The official death toll from the deadly Ebola outbreak in West Africa is currently standing at 1,145 deaths out of 2,127 cases, but the numbers could be vastly underestimated, the World Health Organization has warned.
US government researchers will apply “street view” mapping tools to underwater ecosystems in the Florida Keys this week in an effort to document coral reef health. The project is sponsored by the likes of insurance company Catlin and Google.
Satellites run by Google and other private companies may soon have the ability to capture images of a person’s face and other sensitive information if federal restrictions continue to loosen from lobbying.
After spending 14 years on the run from American law enforcement authorities, a man suspected of child sex abuse was detained in Nepal by the FBI using the State Department’s new facial recognition technology.
A group of US scientists have managed to create a three-dimensional brain-like tissue featuring structural similarities to rat brain. Researchers hope that the new tissue could be used in the development of new treatments for brain dysfunctions.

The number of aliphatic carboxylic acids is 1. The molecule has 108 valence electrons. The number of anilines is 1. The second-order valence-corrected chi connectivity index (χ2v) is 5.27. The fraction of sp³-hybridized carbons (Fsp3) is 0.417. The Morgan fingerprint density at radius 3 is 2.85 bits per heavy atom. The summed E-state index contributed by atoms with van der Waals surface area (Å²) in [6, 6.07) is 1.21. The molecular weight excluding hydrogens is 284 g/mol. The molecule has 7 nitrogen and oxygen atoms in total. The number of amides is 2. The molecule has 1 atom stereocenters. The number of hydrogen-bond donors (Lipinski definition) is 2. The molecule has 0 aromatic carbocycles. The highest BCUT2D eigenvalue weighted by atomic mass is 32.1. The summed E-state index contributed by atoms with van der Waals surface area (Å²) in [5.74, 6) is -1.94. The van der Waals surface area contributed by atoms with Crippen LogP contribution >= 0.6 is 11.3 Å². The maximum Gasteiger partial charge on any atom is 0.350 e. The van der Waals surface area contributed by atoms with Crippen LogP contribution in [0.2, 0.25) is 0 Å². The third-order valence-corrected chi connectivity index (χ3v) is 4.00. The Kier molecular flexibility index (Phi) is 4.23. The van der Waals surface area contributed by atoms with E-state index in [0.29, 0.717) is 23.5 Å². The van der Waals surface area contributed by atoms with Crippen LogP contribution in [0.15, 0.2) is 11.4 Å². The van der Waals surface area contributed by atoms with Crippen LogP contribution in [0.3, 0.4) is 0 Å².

Women may have a new ‘knight in shining armor’ in the search for protection against HIV: A team of bioengineers are developing a dissolvable ‘tampon’ that delivers HIV-preventing medication minutes before having sex.
Google has joined five Asian companies to build and operate a new $300 million Trans-Pacific submarine cable system, called FASTER, which will connect the US and two locations in Japan, providing a service 10 million times faster than a cable modem.
BAE Systems, Europe's largest arms firm, has been awarded a £348 million contract by the UK government to build three new offshore patrol vessels (OPVs) for counter-terrorism, counter-piracy and anti-smuggling operations.
In an effort to protect personal data from falling into the hands of thieves, a bill that requires mandatory technology on all smartphones sold in California is one step away from becoming law after a California Senate vote on Monday.